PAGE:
This recipe hits all the notes of a classic chocolate chip cookie. As the batter mixed up, it smelled so familiar before it was time to add any vanilla. Would the brown sugar be enough to carry that caramel-vanilla flavor? There was a difference between the two batches — depending on the bite. If it was a chip-heavy bite, then all was equal, as it was hard to nuance much with a mouthful of chocolate.

A bite with more of the plain cookie showed the differences. Without the vanilla, the butter and egg flavor took the forefront with brown sugar in the background rounding them out. With the vanilla, the cookie tasted a bit sweeter and the flavor of the brown sugar took the lead. My taste testers (a.k.a. family members), gobbled up both versions, but were split as to their preference. We straddled the line, enjoying both versions and finding the differences minimal. VERDICT: SKIPPABLE!

Sugar Cookies

These cookies bake up crisp but tender, thanks to cake flour, and they’re sturdy enough for decorations and royal icing, if you’re so inclined. They are not necessarily bold in any particular flavor. Just like, you know, a great sugar cookie. Taste testers were again split, though this time the decision wasn’t as easy.

One taster went back and forth before settling on the no vanilla version. Another taster said there was no contest and voted for the vanilla version, explaining that the two cookies didn’t even taste like the same recipe. Ultimately, the nudge went to the batch with the vanilla. The vanilla brought all the other ingredients into harmony, while the batch without? Well, they tasted like something was missing. VERDICT: USE IT!

Oatmeal Raisin

This iconic cookie was the one that really had us guessing about which version would win out. The recipe has a full tablespoon of vanilla, but also honey, cinnamon, brown sugar, raisins and oats. Would the vanilla really be essential with so many warm deep flavors already in the dough? Right away we noticed the baked cookies looked a bit different: the vanilla-less cookies were a little thicker and spread less, while the ones with vanilla flattened out more.

In the batch without vanilla, the individual flavors in the cookie really popped and it was easy to pick out the cinnamon, and especially the honey. The cookies were chewy and the raisins plump. The batch with vanilla tasted sweeter, and although the cookies and raisins were a little drier, they were tastier.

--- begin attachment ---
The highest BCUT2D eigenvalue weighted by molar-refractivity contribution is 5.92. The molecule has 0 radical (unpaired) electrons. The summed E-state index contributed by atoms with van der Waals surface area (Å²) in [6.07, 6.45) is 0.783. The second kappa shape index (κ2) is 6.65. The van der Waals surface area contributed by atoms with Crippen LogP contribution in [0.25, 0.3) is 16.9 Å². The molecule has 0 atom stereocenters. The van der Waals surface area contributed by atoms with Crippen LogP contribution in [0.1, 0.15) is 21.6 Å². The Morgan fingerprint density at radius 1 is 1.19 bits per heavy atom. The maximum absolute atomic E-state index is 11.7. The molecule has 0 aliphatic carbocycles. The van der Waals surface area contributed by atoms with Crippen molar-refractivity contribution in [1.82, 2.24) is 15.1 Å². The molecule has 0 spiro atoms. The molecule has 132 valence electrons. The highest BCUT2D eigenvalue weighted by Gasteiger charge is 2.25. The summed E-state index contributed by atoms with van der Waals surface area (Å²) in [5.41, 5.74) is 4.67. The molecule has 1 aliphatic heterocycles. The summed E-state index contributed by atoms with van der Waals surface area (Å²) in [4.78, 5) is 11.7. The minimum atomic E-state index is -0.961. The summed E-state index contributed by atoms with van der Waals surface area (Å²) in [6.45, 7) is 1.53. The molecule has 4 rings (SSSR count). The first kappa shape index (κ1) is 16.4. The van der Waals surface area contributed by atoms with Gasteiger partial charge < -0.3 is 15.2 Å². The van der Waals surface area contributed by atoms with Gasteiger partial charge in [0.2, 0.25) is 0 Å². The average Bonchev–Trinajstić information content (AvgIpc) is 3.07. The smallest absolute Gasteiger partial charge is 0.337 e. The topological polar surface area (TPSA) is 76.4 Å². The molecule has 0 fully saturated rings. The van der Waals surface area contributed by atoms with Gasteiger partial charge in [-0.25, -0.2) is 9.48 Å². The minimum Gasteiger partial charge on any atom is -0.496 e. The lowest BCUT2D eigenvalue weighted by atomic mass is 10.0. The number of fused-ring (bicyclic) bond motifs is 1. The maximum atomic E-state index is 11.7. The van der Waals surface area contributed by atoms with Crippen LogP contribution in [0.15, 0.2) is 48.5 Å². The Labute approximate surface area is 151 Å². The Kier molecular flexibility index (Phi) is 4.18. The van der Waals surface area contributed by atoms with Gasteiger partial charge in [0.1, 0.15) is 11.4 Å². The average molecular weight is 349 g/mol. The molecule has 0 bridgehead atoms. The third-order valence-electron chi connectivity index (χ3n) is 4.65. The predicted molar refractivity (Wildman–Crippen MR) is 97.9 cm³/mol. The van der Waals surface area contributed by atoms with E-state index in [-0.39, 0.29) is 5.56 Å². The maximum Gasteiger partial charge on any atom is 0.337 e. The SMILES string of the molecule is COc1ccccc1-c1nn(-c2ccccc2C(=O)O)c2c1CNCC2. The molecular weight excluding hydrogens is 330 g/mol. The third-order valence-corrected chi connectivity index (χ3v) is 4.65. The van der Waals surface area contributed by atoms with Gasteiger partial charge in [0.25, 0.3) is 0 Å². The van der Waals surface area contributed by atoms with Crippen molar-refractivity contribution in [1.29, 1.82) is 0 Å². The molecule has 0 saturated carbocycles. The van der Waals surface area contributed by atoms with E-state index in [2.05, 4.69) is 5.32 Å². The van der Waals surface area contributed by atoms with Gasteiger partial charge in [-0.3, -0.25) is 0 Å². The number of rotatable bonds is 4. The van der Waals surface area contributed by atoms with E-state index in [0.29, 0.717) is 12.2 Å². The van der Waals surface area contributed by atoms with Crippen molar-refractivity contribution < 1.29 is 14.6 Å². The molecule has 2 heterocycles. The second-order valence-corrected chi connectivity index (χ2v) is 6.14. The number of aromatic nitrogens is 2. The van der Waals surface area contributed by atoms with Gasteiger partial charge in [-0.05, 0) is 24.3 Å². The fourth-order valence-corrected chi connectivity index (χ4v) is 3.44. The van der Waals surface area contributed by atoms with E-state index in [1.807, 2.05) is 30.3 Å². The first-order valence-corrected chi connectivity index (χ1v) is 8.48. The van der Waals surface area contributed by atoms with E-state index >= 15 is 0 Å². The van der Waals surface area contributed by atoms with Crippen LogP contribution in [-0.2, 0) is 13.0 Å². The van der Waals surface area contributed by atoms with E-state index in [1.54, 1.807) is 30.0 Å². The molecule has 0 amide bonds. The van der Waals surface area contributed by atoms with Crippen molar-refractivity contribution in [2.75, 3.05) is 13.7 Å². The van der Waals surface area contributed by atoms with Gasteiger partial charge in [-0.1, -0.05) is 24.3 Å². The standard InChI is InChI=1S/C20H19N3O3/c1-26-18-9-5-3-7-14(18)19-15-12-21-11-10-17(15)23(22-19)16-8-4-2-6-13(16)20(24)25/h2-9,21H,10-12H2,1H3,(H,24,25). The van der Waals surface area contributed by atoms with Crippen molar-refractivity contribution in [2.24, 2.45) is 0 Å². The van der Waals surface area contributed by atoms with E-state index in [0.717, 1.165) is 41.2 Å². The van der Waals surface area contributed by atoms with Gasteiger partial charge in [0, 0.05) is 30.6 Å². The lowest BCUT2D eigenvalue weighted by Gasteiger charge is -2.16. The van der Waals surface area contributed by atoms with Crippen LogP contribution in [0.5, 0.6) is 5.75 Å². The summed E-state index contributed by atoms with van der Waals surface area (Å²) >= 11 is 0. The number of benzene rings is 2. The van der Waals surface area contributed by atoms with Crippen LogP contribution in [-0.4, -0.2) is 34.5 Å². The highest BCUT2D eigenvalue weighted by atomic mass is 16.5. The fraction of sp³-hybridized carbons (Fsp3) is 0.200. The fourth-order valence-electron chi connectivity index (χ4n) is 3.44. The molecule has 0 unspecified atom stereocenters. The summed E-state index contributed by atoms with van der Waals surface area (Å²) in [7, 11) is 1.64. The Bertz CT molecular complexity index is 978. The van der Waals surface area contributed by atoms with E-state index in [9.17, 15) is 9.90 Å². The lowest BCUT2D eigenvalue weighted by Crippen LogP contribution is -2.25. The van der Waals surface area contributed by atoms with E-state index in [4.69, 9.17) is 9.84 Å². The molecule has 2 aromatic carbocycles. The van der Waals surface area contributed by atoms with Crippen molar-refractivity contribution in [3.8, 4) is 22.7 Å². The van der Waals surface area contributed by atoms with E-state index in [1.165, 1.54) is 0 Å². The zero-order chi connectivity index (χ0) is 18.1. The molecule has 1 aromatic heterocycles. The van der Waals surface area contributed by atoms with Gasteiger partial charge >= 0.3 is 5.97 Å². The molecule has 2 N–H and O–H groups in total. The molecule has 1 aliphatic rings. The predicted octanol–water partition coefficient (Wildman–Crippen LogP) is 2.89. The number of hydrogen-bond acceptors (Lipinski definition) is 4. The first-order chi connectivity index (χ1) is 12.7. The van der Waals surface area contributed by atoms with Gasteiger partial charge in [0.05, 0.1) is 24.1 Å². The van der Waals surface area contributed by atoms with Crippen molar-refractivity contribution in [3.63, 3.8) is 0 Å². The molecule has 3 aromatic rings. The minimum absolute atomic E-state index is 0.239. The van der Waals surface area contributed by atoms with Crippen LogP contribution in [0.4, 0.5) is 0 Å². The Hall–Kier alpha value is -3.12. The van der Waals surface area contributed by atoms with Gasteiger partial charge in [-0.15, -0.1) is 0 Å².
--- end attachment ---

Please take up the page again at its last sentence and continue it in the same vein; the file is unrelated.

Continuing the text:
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The overall cookie flavor was more balanced, and it was clear the vanilla was the key ingredient to bring all the flavors together. Each version had admirable attributes, but ultimately, the version with the vanilla was the winner. It was the flavor glue that held everything together. VERDICT: USE IT!

With a freezer full of extra dough, we called an end to the brief but delicious experiment. Vanilla does offer more than just a bit of floral flavor. Sometimes it’s a flavor enhancer and sometimes it’s a flavor balancer.

But to be honest, unless it’s a vanilla cookie, it’s not a true dealbreaker. Especially if you’re making cookies that have lots of other flavors going on, like coconut or dark chocolate. Unsurprisingly, all the cookies were delicious, happily enjoyed and will be baked again regardless of how much vanilla is lurking in the cabinet.

What happens if you don’t use vanilla in cookies?

You’ll still get good results from these basic cookie recipes.

However, you won’t get the concentrated vanilla flavor that makes these tastes so special. That said, if you really love vanilla, we recommend using it in recipes where the other flavors compliment the vanilla most strongly. Try to avoid using vanilla when it doesn’t have to be there.

The thing about adding a little extra vanilla to your cookie recipe is that it’s not always possible or practical to measure out a specific amount. For example, some recipes call for 1 tablespoon (15 mL) of vanilla and 2 tablespoons (30 mL) of brown sugar while others call for 3 teaspoons (10mL) of both ingredients.

However you decide to go, just be sure that you’re adding the right amount of liquid (and not a little extra) so that the vanilla extract or extract blend can perform as expected. Vanilla extract is an ingredient that usually comes in a bottle and is also available in a pure form. However, for some recipes, it can be easier to use vanilla bean paste instead of either vanilla extract or pure vanilla bean. Read more about pure vs. paste here.

Is it OK to skip vanilla extract in a recipe?